Mitchell moved for a downward departure, arguing that his sentence should not differ radically from the 96-month prison term imposed on Moodie and that there was no rational basis for the government's having allowed Moodie not to plead guilty to a § 924(c) offense, to which Mitchell was required to plead, thereby creating the substantial sentencing disparity. At the sentencing hearing, the government stated that its decision not to insist on Moodie's pleading guilty to a § 924(c) offense was based in part on the government's assessment of “the kind of roles that [Mitchell and Moodie] played in this crime spree” (Sentencing Hearing Transcript, June 16, 2003 (“Tr.”), at 14) and in part on its assessment of the strength of the proof it could present against Moodie at a trial. The Assistant United States Attorney (“AUSA”) stated that, based on the testimony of Pullen and on other evidence, the government viewed Mitchell as the more culpable of the two. (See Tr. 14 (“Mr. Mitchell's participation with Mr. Moody [sic ] ․ led to Mr. Moody [sic ] being in the place that he was on August 6th, 2001.”).) In addition, while noting that the government believed it would have prevailed if Moodie were tried, the AUSA stated that “the evidence against Mr. Moody [sic ] was less than the evidence against Mr. Mitchell ․” (Tr. 13.) The AUSA also pointed out that the government's case against Moodie would have been stronger if Mitchell had not refused to testify, and that if Mitchell had been willing to testify, as the government requested, he could have bargained for more favorable treatment in his own plea agreement. (See Tr. 14-15.)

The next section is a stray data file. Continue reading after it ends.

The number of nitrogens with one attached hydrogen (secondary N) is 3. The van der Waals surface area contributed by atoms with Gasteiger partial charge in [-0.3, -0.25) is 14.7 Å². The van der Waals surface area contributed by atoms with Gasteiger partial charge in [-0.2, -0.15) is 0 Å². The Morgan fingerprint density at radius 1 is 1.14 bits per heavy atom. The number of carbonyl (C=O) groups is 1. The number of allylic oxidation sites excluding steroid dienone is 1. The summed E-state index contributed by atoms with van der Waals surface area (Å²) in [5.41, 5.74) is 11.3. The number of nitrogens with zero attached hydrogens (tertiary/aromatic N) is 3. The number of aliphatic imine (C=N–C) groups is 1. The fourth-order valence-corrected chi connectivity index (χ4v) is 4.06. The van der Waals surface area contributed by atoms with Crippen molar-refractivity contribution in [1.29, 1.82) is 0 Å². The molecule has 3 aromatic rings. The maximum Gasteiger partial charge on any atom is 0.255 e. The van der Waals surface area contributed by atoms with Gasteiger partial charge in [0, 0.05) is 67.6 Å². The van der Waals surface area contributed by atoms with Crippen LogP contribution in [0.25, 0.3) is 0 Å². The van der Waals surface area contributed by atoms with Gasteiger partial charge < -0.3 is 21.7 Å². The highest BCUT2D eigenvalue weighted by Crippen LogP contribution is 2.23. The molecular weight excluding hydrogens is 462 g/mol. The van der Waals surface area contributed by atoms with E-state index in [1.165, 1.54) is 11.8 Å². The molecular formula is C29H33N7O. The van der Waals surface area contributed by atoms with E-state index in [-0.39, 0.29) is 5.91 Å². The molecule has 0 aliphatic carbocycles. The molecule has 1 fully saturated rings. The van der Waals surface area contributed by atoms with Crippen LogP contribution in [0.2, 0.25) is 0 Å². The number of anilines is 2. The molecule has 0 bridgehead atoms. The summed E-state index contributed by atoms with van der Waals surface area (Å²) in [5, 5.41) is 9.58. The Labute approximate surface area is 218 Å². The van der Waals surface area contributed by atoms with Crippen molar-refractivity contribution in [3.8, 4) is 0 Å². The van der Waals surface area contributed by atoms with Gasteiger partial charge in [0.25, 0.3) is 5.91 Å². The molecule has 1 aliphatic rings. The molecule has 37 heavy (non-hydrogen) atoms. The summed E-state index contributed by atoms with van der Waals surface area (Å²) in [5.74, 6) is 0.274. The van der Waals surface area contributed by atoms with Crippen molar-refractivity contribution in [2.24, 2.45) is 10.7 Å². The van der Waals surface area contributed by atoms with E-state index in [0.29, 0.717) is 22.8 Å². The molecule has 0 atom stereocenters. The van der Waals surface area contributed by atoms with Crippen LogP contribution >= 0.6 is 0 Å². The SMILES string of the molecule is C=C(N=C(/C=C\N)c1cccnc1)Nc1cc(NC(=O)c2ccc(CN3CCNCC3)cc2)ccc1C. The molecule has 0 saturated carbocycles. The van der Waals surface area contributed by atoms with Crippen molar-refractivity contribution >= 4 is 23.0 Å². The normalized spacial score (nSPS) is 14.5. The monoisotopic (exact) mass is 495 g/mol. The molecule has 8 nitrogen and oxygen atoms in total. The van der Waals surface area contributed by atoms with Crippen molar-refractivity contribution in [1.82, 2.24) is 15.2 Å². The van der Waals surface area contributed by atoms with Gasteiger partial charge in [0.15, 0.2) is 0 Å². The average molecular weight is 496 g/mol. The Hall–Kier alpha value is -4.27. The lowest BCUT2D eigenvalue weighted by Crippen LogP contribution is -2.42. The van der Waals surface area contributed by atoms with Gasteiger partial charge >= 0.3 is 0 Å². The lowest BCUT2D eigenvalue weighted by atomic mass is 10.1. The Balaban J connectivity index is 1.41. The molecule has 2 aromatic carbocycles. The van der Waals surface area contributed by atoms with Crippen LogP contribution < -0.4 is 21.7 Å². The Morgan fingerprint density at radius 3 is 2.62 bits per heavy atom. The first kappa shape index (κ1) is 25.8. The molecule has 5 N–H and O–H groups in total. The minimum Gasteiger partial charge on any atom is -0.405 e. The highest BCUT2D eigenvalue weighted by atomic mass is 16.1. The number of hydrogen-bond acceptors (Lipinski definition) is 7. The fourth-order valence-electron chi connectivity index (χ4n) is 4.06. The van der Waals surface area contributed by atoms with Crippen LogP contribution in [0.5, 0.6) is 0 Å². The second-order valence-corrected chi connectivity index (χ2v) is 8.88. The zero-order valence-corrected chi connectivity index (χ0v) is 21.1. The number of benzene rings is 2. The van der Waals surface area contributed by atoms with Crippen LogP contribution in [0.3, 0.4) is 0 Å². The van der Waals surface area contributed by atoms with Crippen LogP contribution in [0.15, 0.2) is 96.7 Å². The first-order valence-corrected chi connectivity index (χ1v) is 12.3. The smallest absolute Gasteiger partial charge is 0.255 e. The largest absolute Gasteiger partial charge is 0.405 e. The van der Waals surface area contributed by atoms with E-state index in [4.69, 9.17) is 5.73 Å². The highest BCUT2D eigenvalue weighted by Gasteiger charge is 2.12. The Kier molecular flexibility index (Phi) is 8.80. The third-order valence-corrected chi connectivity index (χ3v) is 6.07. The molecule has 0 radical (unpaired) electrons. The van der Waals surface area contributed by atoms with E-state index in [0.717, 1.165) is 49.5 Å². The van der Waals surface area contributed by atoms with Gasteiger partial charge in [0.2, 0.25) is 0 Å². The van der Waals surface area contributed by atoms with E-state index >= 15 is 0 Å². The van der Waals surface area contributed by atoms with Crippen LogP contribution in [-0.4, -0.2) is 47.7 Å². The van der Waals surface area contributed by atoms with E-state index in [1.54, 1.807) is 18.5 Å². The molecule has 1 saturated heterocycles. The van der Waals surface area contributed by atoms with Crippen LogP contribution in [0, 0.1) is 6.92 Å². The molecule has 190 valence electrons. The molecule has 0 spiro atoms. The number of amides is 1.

As detailed below, the district court declined to grant Mitchell a downward departure to eliminate the disparity between his sentence and the sentence imposed on Moodie, and Mitchell has appealed. We dismiss the appeal for lack of appellate jurisdiction.